Plenary Speaker

Short CV
Prof. Dr. Sandra Van Aert received her PhD at the Delft University of Technology (The Netherlands) in 2003 and has been professor at the University of Antwerp since 2009. Her research focuses on new developments in the field of model-based electron microscopy using statistical parameter estimation theory. This enables one to measure unknown structure parameters with high accuracy and precision from electron microscopy signals. In this manner, all information contained in an atomic resolution image can be assessed quantitatively. This method for analysing experimental images allows one to measure 2D atomic column positions with subpicometer precision, to measure compositional changes at interfaces, to count atoms in an atomic column with single atom sensitivity, to unscramble mixtures of elements, and to reconstruct 3D structures with atomic resolution. In 2017, she received the prestigious Ernst Ruska Prize awarded by the German Electron Microscopy Society. In 2018, she was awarded an ERC Consolidator Grant PICOMETRICS.

Title of Talk
Novel approaches to investigate the 3D atomic structure of nanomaterials and their dynamics from STEM images using statistical parameter estimation and deep convolutional neural networks

Short CV
Sarah Haigh is a Professor of Materials Characterisation at the University of Manchester, United Kingdom. She is the Director of bp-International Centre for Advanced Materials (ICAM) and leads projects applying electron microscopy methods for advancing green catalysis. She is Director of the Department of Materials Electron Microscopy Centre, which has 25 instruments and over 500 users. Her research group is centred around improving our understanding of 2D materials and nanoparticle performance using advanced transmission electron microscope (TEM) imaging and analysis techniques. Her group are developing in-situ TEM methodologies and she holds an ERC Starter Grant in this area (EvoluTEM). She has published 4 book chapters, over 200 papers, with >10000 citations since 2016 and has an H-index of 48. Before moving to The University of Manchester in 2010 she worked as consultant application specialist to JEOL UK, and earlier completed MEng and DPhil degrees in Material Science at the University of Oxford. She is a Liveryman of the Armourers and Brasiers Company and sits on their Material Science Committee. She won the IOM3 Silver Medal in 2017 and an RMS Innovation Award in 2018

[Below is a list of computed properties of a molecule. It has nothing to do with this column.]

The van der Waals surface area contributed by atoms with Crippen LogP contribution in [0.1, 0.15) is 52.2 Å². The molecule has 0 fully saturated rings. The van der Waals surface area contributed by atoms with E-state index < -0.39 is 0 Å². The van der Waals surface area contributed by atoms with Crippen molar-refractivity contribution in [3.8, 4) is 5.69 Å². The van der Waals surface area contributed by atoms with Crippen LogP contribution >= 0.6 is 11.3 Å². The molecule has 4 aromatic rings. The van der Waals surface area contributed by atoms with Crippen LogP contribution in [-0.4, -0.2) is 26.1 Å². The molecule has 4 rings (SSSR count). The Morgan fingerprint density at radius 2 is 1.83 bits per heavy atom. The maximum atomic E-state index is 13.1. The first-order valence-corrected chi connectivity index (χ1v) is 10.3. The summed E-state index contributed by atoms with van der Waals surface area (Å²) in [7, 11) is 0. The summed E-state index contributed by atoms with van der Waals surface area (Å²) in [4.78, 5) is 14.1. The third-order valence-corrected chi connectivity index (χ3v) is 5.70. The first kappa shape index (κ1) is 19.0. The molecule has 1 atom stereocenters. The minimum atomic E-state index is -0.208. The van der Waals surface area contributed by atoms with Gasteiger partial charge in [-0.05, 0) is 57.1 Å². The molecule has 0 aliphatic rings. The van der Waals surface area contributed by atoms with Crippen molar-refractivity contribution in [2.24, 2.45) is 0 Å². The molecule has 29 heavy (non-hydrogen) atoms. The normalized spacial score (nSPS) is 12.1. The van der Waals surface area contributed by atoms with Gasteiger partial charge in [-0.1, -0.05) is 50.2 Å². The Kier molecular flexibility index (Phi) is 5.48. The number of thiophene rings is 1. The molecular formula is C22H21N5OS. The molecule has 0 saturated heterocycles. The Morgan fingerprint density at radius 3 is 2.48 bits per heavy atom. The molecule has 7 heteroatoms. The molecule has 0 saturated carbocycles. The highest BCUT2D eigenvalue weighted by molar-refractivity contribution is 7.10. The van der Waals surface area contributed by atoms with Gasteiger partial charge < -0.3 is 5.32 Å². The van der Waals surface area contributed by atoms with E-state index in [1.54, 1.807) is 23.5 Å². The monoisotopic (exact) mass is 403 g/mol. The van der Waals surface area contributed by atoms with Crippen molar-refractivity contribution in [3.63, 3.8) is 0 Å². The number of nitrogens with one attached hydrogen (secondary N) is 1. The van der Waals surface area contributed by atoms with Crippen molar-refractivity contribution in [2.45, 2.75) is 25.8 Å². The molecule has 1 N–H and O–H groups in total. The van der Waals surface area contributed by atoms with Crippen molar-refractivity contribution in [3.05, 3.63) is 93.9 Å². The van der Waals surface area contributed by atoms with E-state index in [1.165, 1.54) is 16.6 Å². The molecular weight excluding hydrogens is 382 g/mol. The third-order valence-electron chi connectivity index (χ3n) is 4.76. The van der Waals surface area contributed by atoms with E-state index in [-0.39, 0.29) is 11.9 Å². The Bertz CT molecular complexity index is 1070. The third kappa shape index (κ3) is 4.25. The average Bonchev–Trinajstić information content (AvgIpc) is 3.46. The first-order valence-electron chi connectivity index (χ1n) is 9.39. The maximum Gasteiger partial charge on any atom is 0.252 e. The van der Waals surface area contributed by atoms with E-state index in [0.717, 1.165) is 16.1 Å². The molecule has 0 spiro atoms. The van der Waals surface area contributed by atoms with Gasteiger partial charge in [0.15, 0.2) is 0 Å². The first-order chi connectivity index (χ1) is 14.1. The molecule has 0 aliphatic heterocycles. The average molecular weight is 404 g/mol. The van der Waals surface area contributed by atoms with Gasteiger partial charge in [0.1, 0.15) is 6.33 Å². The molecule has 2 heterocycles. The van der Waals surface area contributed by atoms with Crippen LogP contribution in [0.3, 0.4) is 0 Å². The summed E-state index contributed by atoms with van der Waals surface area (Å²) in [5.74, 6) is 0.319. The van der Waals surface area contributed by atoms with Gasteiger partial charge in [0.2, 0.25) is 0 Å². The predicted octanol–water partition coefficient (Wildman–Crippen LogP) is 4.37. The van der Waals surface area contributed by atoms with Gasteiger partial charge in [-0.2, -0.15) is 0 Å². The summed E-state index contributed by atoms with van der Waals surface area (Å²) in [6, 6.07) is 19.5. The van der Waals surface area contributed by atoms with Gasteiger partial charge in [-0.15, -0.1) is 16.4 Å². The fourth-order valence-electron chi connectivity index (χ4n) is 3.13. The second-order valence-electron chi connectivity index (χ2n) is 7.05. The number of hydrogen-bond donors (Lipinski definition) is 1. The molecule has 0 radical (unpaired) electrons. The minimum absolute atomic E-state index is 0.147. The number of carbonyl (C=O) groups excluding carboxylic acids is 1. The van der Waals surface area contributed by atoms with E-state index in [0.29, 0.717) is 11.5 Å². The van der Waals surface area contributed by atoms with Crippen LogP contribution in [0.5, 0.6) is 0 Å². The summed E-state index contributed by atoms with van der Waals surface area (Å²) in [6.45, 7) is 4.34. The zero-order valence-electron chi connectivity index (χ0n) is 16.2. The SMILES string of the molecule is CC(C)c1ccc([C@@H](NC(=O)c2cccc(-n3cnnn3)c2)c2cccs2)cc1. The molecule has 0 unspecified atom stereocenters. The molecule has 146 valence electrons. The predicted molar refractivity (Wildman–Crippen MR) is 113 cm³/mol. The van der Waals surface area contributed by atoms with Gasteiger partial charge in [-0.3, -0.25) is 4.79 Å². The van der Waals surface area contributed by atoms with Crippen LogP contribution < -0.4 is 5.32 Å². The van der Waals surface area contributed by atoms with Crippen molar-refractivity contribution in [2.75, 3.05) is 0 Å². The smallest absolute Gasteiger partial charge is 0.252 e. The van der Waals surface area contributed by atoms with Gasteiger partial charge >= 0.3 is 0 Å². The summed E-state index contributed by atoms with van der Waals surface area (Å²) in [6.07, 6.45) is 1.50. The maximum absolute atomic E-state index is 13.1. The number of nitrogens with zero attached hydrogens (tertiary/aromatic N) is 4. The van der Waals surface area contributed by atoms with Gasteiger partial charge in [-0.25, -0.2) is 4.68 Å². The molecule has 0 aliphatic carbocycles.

Title of Talk
Atomic insights from 2D material heterostructures and the application of heterostructures to in situ TEM imaging

Short CV
Stefan Raunser is a structural biologist whose research focuses on understanding molecular mechanisms underlying cellular processes in the healthy and diseased organism. He is director of the Department of Structural Biochemistry at the Max Planck Institute of Molecular Physiology, Adjunct Professor at Technical University Dortmund and Honorary Professor at University of Duisburg-Essen. With his research group, he uses a multi-disciplinary approach, including biochemical reconstitutions, high-resolution electron cryomicroscopy (cryo-EM) and electron cryotomography (cryo-ET) primarily to investigate the structure of macromolecular complexes that play a crucial role in cell physiology, with a particular emphasis on toxin-mediated membrane permeation, the molecular details of muscle contraction and the dynamics of the eukaryotic cytoskeleton. A detailed understanding of these processes is of great importance as they ultimately serve to develop pharmaceutical measures to combat disease.